Genetics University of Minnesota
PROVIDING STUDENTS WITH THE ACADEMIC EXPERTISE AND CLINICAL SKILLS ESSENTIAL FOR SUCCESS IN THE GENETIC COUNSELING PROFESSION
- At the University of Minnesota, we have one of 35 graduate programs accredited by the American Board of Genetic Counseling to educate genetic counseling practitioners in North America. The program at the University of Minnesota was established in 1989 and has admitted over 150 students since its inception. The program was awarded full re-accreditation by the Accreditation Council for Genetic Counseling in 2014.
- The program currently accepts 8 new students each year. Most of our students secure teaching assistantships in their first year that helps to fund a portion of their studies with partial tuition remission and a stipend.
- We have over 80 genetic counselors practicing in a wide variety of settings in Minnesota and most participate in the clinical preparation of our students. Students in our program typically graduate having had experience with more than 150 clinical cases in a broad range of traditional and nontraditional settings.
- In the past 8 years, 39 of our graduates have had an abstract accepted from their research work by the National Society of Genetic Counselors or the American Society of Human Genetics for either a platform or poster presentation at the annual education meeting. In addition, 14 of our students over the last 8 years have gone on to work with program faculty to publish their master’s degree work in a peer-reviewed journal.
- Our graduates perform well on the national certification board exams - 95.7% of graduates who were eligible and elected to sit the boards are certified.
- Our graduates remain in the profession - 84% of graduates are working in the field in some capacity.
- Currently there appears to be a good job market for genetic counselors and many of our students secure a position prior to graduation. Our graduates are employed in a wide variety of positions in clinical settings, research, public health and industry both nationally and internationally.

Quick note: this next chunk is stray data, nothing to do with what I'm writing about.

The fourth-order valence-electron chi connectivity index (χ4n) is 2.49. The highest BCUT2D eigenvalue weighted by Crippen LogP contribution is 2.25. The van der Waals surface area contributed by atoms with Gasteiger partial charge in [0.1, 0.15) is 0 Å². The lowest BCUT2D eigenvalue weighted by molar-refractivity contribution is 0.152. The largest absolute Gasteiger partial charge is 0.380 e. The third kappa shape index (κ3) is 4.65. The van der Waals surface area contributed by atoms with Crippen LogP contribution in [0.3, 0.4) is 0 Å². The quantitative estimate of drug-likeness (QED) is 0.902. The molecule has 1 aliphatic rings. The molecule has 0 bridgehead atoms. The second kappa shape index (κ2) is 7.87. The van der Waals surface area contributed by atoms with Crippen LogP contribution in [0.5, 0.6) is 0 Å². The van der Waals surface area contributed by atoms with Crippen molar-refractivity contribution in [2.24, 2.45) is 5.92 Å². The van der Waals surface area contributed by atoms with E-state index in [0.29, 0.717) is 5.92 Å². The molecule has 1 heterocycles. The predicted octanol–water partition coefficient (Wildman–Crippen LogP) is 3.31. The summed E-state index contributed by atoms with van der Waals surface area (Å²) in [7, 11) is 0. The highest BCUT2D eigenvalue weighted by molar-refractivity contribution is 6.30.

- Many of our graduates have attained leadership roles in this rapidly expanding profession.
We are very excited to announce the Richard King Genetic Counseling Fund, which will help genetic counseling students with their research and other scholarly activities.
You can give online using this link: give.umn.edu/giveto/richardking
Mary Ahrens, Richard King, and Bonnie LeRoy at the
program graduation brunch in May 2015
April 2015 - Whiwon Lee (2013) and Julianne Hartmann (2009) had their articles published in the April 2015 issue of The Journal of Genetic Counseling. Whiwon's article is entitled "Who is at Risk for Compassion Fatigue? An Investigation of Genetic Counselor Demographics, Anxiety, Compassion Satisfaction, and Burnout." Julianne's article is entitled "Genetic Counselor Perceptions of Genetic Counseling Session Goals: A Validation Study of the Reciprocal-Engagement Model."
December 2014 - Heather Zierhut (2006) and Rebecca Tryon (2013) recently had their review paper on Fanconi anemia published in the December 2014 issue of the Journal of Genetic Counseling. Heather is the associate program director and Rebecca is a clinical supervisor for our program.